The pandemic exposed and worsened our clients’ challenges in attracting and retaining the necessary depth of technical staff to conduct their retail modernization initiatives.
The most difficult part of being a CIO of a mid-sized retailer is staffing. We talked to Lori Dermer, President of Montreal-based recruiting firm Farla: “The deck is stacked against mid-sized retailer firms, especially those that are not startups,” she said when we spoke recently. “Their older, trusted techs are retiring. There are dozens of open jobs for every applicant. A retailer will have a great deal of difficulty recruiting in this labor market.”
“The supply demand curve is way out of whack and is likely to remain so,” said Dermer. “Worse, the computer science graduates entering the labor force have a set of values that run counter to most opportunities in retailing.”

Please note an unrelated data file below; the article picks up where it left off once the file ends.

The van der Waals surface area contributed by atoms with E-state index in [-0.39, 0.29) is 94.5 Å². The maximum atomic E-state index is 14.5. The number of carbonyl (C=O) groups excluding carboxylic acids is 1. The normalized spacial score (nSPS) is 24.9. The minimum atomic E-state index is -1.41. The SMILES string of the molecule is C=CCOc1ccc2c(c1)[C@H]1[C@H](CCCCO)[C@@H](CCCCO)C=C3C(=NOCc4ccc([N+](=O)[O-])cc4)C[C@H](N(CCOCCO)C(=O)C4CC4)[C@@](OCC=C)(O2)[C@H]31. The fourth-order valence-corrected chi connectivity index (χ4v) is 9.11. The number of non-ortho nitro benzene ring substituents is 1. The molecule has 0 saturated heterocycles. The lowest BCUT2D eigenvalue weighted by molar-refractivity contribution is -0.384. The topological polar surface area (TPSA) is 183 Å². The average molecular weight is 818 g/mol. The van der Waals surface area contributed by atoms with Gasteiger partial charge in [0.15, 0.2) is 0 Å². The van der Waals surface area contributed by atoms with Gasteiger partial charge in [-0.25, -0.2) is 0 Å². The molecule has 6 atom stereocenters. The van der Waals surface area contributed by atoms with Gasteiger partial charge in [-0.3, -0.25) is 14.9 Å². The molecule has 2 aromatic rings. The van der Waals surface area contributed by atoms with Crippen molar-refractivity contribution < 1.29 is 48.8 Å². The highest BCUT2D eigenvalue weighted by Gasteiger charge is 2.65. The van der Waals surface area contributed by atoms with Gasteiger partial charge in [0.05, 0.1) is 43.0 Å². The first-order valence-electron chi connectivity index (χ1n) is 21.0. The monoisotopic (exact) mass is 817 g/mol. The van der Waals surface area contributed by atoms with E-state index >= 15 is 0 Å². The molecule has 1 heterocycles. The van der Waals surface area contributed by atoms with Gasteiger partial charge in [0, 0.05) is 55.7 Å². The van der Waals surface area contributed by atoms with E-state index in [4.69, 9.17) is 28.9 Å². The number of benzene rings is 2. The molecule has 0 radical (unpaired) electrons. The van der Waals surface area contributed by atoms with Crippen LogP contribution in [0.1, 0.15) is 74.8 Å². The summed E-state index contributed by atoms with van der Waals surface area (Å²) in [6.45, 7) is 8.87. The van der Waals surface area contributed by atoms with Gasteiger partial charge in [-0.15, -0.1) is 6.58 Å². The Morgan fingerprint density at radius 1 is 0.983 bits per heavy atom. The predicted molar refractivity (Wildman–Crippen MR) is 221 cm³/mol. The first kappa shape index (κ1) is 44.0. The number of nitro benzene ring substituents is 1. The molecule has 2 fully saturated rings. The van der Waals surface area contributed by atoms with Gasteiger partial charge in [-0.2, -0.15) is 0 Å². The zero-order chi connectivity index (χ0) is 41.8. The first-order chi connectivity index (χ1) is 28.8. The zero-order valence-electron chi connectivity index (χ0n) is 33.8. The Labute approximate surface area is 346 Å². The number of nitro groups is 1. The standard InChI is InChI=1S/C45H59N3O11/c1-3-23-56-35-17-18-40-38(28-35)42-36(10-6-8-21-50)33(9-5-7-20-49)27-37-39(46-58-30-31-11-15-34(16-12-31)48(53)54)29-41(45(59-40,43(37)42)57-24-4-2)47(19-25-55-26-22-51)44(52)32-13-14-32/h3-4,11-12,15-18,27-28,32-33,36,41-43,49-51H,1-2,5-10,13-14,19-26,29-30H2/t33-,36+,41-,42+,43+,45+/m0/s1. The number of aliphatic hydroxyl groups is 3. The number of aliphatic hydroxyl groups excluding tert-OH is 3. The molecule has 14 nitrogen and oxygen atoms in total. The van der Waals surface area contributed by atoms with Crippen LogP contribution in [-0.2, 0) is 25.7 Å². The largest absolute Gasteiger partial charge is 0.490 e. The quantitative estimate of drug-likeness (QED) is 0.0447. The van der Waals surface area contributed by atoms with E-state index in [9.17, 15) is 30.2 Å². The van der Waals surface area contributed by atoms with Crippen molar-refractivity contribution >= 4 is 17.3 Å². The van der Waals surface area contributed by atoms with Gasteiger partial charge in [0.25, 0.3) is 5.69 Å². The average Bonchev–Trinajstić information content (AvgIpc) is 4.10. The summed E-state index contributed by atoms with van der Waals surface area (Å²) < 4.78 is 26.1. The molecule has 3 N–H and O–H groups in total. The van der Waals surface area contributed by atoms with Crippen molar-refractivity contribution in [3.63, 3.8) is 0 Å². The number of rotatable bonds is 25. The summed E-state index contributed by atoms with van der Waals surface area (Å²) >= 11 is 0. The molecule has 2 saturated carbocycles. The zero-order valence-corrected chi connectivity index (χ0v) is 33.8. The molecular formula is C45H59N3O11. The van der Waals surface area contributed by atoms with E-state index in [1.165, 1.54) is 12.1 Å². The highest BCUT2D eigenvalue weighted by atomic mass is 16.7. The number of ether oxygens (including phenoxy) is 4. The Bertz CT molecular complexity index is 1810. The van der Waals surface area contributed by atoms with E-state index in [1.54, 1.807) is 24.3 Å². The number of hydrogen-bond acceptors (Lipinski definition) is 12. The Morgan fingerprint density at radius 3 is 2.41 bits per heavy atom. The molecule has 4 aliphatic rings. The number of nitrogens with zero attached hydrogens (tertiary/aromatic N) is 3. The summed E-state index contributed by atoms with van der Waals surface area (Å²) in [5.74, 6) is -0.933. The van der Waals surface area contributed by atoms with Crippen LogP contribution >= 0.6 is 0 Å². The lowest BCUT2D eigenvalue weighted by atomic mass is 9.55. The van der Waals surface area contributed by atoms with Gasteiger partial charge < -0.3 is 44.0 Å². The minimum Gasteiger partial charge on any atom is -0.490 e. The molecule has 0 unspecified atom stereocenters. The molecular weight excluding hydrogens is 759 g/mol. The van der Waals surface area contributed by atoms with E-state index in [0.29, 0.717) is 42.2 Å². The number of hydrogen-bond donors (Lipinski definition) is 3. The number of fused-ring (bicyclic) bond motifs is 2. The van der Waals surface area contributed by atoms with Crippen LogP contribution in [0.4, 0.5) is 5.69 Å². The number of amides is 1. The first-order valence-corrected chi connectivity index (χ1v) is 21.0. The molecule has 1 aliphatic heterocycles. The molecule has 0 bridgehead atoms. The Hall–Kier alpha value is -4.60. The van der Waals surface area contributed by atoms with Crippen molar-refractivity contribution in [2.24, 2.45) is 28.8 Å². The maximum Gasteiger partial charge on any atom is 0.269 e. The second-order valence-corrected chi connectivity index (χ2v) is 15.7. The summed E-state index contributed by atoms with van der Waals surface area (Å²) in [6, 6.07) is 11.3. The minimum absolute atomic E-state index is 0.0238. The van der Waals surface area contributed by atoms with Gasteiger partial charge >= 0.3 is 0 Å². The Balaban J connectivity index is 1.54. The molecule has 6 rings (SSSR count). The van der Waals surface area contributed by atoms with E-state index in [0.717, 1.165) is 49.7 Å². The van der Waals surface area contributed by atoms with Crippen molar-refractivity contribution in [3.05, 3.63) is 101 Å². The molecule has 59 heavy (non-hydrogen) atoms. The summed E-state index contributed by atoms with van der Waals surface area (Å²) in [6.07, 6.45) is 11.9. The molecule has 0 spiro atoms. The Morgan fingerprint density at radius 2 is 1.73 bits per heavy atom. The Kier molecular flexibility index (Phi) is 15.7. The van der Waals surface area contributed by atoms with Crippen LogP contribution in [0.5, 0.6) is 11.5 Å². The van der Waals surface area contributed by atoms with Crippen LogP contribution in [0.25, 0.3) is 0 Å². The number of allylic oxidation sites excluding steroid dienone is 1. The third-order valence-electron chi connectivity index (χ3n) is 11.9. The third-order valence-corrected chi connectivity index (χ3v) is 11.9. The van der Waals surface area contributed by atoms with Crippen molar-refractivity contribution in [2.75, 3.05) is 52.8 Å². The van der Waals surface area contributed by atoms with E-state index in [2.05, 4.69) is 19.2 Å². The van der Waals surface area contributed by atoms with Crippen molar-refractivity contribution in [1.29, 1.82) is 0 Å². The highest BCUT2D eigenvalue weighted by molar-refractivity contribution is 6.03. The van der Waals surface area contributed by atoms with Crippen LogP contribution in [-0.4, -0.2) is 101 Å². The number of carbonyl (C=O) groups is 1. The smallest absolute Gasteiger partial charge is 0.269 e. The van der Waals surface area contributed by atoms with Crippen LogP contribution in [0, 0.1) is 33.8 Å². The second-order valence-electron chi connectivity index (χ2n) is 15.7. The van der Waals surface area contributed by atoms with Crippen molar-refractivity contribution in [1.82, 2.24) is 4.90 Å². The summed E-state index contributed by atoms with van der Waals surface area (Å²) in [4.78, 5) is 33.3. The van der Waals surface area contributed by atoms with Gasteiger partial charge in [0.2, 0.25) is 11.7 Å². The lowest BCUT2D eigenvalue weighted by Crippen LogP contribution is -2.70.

“They want to hear about a vision, the more disruptive the better,” said Lori. “And they will want to be impressed by the company leadership, the retailer’s culture, and its commitment to do good in the world. Their salary demands are often unrealistic and unsustainable. And they do not understand why they are not receiving six figure incomes after proving themselves.”
Yet mid-sized retailers cannot undertake a retail modernization project without the skillset they possess. The solution is to rely on firms like Makira to give them the depth they need to augment the tech staff they can retain.
From Makira’s point of view, contracted work is the best way to address the tech staffing dilemma. “Anyone with a hint of entrepreneurial interest can set themselves up in business, can work at home, and work as much as they want. That is the way it is going, especially in a space like retail which is rarely on the top of the desirability list for techs.” Dermer told us. “That’s why firms like Makira are smart to develop their deep bench of experienced, clear thinking, and skillful resources.”